Kate Adie interview: Our own correspondent

She's dodged bullets and bombs in trouble spots around the globe but Kate Adie insists being a war reporter is far from the world's most dangerous job

A SATURDAY afternoon in Croatia in the early 1990s. Kate Adie is one of a group of journalists hunkered down behind a farm wall watching Serb tanks pound a village a short distance away. They are joined by a young, fresh-faced American, eager for a taste of war-reporting action. "Are you guys waiting for someone," he demands, "Or do we just walk in?"

The journalists, now flat on the ground (the firing has intensified and the locals have dug out their AK-47s), inform him that no, under no circumstances are they "going in". Adie smiles at the memory. "In some instances journalists don't pelt forward. You don't have to deal with that danger. You're not forced to confront it."

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That, in a nutshell, she says, is the difference between the war reporter and the soldier. That is the reason why, despite having reported from countless frontlines, she maintains that hers is not a dangerous job.

We find this hard to accept. We watched in our living rooms as she reported the Iranian embassy siege in 1980, crouched behind a car door while grenades went off around her. At Tiananmen Square, she kneed a policeman in the groin, scaled a wall and endured a bullet nick in the arm to deliver her tapes of the massacre. She has a piece of shrapnel in her foot, a souvenir of Sarajevo, and was once held at knifepoint by a psychotic Croatian. ("That was gunpoint," she corrects me, matter-of-factly. "Knifepoint was Bosnia.") Fair enough. It all sounds dangerous to me.

She does concede that there are "moments". "Warzones are dangerous, protests can be violent, also, natural disasters are difficult to cover, so there are going to be risks. But the point is that no editor is going to force you to go and do it. I'd like to meet the editor who does and who would admit it. So you have a choice."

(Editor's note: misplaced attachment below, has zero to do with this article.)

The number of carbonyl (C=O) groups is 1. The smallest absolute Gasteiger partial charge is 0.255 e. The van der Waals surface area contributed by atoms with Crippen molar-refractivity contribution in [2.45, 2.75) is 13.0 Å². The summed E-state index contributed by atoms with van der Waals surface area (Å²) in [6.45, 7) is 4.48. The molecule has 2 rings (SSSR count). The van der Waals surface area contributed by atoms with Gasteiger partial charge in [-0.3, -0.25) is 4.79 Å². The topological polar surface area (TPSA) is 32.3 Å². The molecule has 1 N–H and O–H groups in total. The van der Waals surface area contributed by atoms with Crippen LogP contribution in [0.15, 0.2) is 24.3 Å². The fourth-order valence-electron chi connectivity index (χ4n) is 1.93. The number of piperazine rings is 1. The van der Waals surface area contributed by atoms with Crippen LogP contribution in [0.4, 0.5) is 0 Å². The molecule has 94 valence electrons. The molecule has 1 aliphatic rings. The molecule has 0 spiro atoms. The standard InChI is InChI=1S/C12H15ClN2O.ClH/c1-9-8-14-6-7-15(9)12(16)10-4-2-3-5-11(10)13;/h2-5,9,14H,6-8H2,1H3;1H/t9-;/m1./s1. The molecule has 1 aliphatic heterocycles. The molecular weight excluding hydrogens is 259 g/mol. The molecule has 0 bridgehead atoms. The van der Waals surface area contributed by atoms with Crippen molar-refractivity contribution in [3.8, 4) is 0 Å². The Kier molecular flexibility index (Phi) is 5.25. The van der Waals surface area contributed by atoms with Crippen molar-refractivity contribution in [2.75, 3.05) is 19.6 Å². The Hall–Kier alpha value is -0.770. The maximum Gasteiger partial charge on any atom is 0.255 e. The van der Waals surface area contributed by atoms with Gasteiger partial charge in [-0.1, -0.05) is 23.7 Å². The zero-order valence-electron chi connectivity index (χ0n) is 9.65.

It's a subtle distinction, but the BBC's first lady of the flak jacket is sticking to her guns. In fact, she got so tired of explaining the point that she decided to write a book about people whom she considered did genuinely dangerous work, whose jobs give them no choice. Into Danger: Risking Your Life For Work is based on interviews with bomb disposal experts and hostage negotiators, stunt workers and soldiers, snake venom collectors and food tasters.

We meet in Newcastle, her home turf. She grew up in Sunderland and went to Newcastle University where, with the "gentle desperation" of someone who didn't work hard enough for their A levels, she did Scandinavian Studies. Now 63, she has a businesslike elegance, sweeping through the hotel lobby with the air of a woman with things to do, people to see.

She has the authoritative demeanour of the kind of teacher who gets everyone's homework in on time. When a waiter asks for our drinks order (we are in the hotel bar and might reasonably expect to order something for the privilege of sitting there) she says, "Not just now, thank you," with such authority that the lad scuttles away and doesn't dare trouble us again.

Adie is a notoriously tricky interviewee who guards her privacy ruthlessly. Equally, she can be very good company; personable, funny, frank and thoughtful. She laughs easily and has a tendency to end sentences with a conspiratorial "Mmm". Her book is engaging precisely because we see the people in it through her eyes. Highlights include (reformed) armed robber Bob Cummins who "shared a cell with Reggie", and despite descriptions of violence which left her open-mouthed in horror, turned out to be "something of a charmer".

Then there's stuntwoman Sarah Franzl, who has worked on Titanic and the Harry Potter movies, describing being set on fire: "Your hair's always a huge worry." Stunt women, Adie adds, are comparatively new. "Forty years ago it was a bloke in a wig and a skirt. We've made great strides there. I've been watching old films much more closely now I know that!"